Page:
Chancellor Angela Merkel gave her visitor from the Southeast Asian archipelagic state a warm welcome. She recounted that she had met President Joko Widodo for the first time in November 2014 during the G20 summit in Brisbane. This is the President’s fist visit to Germany since he took office.
The two countries intend to take stock and ascertain where Germany and Indonesia stand today, almost four years after the Jakarta Declaration, reported the Chancellor. The Indonesian President would like to develop the strategic partnership agreed in 2012, particularly in the field of vocational education and training.
The Chancellor added that Uwe Beckmeyer, Parliamentary State Secretary at the Federal Ministry for Economic Affairs, will take first steps to explore "how we can strengthen the vocational education and training system in Indonesia and better anchor the system of dual vocational training there" during his trip to Indonesia in May. The spotlight will be on generating more interest on the part of private businesses.
When the Chancellor visited Indonesia in 2012, the "Jakarta Declaration" was signed. It is a wide-ranging agreement on a comprehensive partnership between Germany and Indonesia, and paves the way for closer cooperation between the two nations in a wide variety of areas in the years to come.
Indonesia is also very much interested in concluding a free trade agreement with the European Union. "If Europe intends to step up trade, we will need a free trade agreement of this sort." Germany will be doing what it can to ensure that the preparatory talks lead to negotiations as soon as possible, underlined the Chancellor.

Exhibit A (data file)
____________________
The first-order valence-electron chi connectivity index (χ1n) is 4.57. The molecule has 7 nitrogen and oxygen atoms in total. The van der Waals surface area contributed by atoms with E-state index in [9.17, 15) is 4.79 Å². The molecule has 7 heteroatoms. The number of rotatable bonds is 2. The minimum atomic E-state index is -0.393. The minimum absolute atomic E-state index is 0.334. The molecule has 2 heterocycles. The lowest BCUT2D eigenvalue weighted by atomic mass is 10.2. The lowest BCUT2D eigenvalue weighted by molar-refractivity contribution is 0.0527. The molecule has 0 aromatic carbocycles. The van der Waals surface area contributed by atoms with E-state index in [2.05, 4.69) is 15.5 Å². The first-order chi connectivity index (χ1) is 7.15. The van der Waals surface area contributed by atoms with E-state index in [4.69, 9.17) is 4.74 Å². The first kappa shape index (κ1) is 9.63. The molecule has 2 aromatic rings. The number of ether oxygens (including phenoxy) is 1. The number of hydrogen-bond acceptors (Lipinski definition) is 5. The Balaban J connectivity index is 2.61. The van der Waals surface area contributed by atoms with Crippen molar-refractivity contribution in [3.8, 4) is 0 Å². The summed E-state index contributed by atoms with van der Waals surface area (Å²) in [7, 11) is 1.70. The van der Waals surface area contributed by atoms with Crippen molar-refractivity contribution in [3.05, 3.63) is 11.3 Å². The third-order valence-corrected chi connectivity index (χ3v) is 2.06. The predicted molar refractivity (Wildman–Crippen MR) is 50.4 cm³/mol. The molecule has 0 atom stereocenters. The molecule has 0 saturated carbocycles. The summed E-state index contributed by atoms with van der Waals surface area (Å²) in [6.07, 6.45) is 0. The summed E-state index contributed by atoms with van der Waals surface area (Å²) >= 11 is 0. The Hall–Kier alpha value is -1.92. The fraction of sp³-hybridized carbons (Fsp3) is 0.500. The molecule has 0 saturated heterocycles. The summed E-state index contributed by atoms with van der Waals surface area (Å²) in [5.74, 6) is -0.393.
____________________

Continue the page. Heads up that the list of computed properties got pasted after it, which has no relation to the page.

When he took office in 2014 President Joko Widodo presented an extensive reform agenda, and has already "made a good start in many areas". Angela Merkel pointed to the scaling back of fuel subsidies and other regulations, as well as infrastructure packages.
She reported that they had also discussed the threat posed by further clearance of tropical forests. "I encouraged the President to take the very difficult path towards sustainable agriculture, and sustainable oil palm cultivation, thus protecting natural resources and the environment," said the Chancellor.
"We acknowledge and appreciate the efforts made to comply with the legal system, and above all we appreciate the efforts made to ensure that different religious groups can live together in peace," said Angela Merkel. Indonesia is the world’s largest Muslim country and has mechanisms to peacefully resolve conflicts "deeply rooted in its system".
In view of the terrorist challenges in Europe, they looked together at how a mix of harsh measures and measures to promote cultural coexistence can help overcome conflicts, she reported. Young people from both states have travelled to Syria to be trained by the so-called Islamic State as jihadists. The fight against IS is thus a joint fight for Indonesia and Germany, declared the Chancellor.
It is "a mammoth task" to bring prosperity to a nation with 250 million inhabitants, spread over 17,000 islands, said the Chancellor, and expressed her great respect for what has already been achieved. "And we will be cooperating very closely on the questions that are still to be addressed," promised Angela Merkel with a view to legal certainty, legal systems and human rights.
Top-level political contacts between Germany and Indonesia have been stepped up significantly in recent years. At the end of 2011 Federal President Christian Wulff made a state visit to Indonesia. Chancellor Angela Merkel visited Jakarta in July 2012. President Joko Widodo’s predecessor, Susilo Bambang Yudhoyono, made a state visit to Berlin in March 2013.